The day I lost my friend

Avatar Msc Finance Student at the University of Nairobi
Abdulkadir Adde Ibrahim
Se registró el día 27 de noviembre de 2018
  • 1 Artículo
  • Edad 29

Original photo

Original photo

There are some experiences that no matter how much time passes, we simply cannot get out of our minds. It can be especially difficult to forget when that experience involves losing someone we care about. Someone like a friend that we love, trust, and share interests and laughs with. A friend with whom we could go months without speaking to, but so easily pick up where we left off. I’ve heard that when we lose someone, writing down our feelings about what happened allows us to process our grief and begin to feel peace.

My friend, Mohamed, was a visionary and a decent, hardworking young man in his twenties. He was responsible for a large portion of family business and was the backbone of the business. He was not only a businessman, but he was also educated and passionate about pursuing higher degrees. He graduated from SIMAD University four months before he was murdered and had plans to pursue his masters. He was also a husband and father of a little girl and another baby his wife was pregnant with. I met Mohamed six years before his death. Our relationship started as acquaintances and over time he became my best friend.

On the morning of July 8th, 2017, I went to work as usual and prepared my morning brief for work. At the same time, Mohamed was preparing to participate in the burial procession of an elderly woman who was his neighbor. The burial was due to happen a few kilometers away from Mogadishu. Eight of his close relatives and friends were passengers of Mohamed’s small private car. As I headed to the morning briefing, I received a phone call from a mutual friend of ours. The friend appeared to be hysterical and told me he heard that something bad happened a few minutes earlier to Mohamed as he was on his way to the funeral procession. I panicked and rushed to reach him on his phone. Someone, who seemed to be on another phone with someone else at the same time, answered my phone call. I could hear him shouting “Mohamed D is dead, Mohamed Y is dead, Adeer is dead, Abdijabbar is dead!” I knew everyone he named, including my beloved friend Mohamed.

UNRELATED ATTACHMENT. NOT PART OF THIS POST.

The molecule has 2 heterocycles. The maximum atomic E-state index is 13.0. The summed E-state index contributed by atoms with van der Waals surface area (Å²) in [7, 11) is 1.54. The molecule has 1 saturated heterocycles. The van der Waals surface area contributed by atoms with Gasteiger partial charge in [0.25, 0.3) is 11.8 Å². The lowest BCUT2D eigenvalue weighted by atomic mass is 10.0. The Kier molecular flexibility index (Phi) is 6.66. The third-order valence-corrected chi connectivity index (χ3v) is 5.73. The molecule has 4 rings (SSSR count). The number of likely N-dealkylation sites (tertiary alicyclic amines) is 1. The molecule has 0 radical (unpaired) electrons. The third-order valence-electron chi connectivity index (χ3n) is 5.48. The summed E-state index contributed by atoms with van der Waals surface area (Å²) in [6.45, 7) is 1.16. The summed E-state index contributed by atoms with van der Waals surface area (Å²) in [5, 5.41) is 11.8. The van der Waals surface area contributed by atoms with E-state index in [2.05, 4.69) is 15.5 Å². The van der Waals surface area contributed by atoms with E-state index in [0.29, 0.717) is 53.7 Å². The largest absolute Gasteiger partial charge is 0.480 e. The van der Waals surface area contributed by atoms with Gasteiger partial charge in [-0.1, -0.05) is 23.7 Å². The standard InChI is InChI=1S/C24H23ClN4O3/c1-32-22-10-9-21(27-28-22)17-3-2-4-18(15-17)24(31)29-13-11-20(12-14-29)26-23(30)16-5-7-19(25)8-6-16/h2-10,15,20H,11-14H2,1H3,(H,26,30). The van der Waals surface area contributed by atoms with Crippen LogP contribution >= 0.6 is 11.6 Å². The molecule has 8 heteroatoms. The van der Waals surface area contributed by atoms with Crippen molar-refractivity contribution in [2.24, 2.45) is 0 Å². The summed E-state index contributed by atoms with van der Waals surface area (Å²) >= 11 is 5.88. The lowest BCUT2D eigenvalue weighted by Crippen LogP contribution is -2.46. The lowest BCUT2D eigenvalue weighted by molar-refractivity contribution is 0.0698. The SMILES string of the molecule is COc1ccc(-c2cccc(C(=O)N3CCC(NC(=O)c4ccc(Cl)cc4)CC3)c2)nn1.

Still in shock, I didn’t want to believe that Mohamed was dead. I remained hopeful that the man on the phone was mistaken and that somehow Mohamed was still alive. I ran from the office and began calling everyone I knew that was connected to him. One person said that there were injured people being admitted to Madina Hospital and I decided to go and check who was amongst those hurt. When I arrived at the hospital, I recognized a man in the distance, laying on the floor. I knew immediately who he was and that he was one of the passengers in Mohamed’s car.

“Where is everyone else? Where is Mohamed?” I asked him. Distressed and saddened, he replied, “I think I am the only one alive. But I’m sure Mohamed died at the scene. They hit him in the head.”